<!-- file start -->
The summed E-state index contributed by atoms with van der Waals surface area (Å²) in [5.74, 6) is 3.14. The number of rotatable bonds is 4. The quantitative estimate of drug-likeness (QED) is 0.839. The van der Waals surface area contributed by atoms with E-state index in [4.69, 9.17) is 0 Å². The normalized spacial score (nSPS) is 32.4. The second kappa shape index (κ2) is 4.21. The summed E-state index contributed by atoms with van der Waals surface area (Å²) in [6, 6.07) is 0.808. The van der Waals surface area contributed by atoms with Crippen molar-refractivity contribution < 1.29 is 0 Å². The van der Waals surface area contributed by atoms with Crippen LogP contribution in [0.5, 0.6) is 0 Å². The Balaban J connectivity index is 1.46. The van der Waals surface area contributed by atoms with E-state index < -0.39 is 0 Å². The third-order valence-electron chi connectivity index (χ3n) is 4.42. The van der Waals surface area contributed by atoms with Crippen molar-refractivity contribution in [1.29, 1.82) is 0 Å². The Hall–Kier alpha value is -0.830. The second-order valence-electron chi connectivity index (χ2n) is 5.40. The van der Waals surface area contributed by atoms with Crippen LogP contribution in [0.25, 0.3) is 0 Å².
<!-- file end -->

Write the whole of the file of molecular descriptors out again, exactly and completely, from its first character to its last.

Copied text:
The summed E-state index contributed by atoms with van der Waals surface area (Å²) in [5.74, 6) is 3.14. The number of rotatable bonds is 4. The quantitative estimate of drug-likeness (QED) is 0.839. The van der Waals surface area contributed by atoms with E-state index in [4.69, 9.17) is 0 Å². The normalized spacial score (nSPS) is 32.4. The second kappa shape index (κ2) is 4.21. The summed E-state index contributed by atoms with van der Waals surface area (Å²) in [6, 6.07) is 0.808. The van der Waals surface area contributed by atoms with Crippen molar-refractivity contribution < 1.29 is 0 Å². The van der Waals surface area contributed by atoms with Crippen LogP contribution in [0.5, 0.6) is 0 Å². The Balaban J connectivity index is 1.46. The van der Waals surface area contributed by atoms with E-state index < -0.39 is 0 Å². The third-order valence-electron chi connectivity index (χ3n) is 4.42. The van der Waals surface area contributed by atoms with Crippen molar-refractivity contribution in [1.29, 1.82) is 0 Å². The Hall–Kier alpha value is -0.830. The second-order valence-electron chi connectivity index (χ2n) is 5.40. The van der Waals surface area contributed by atoms with Crippen LogP contribution in [0.25, 0.3) is 0 Å².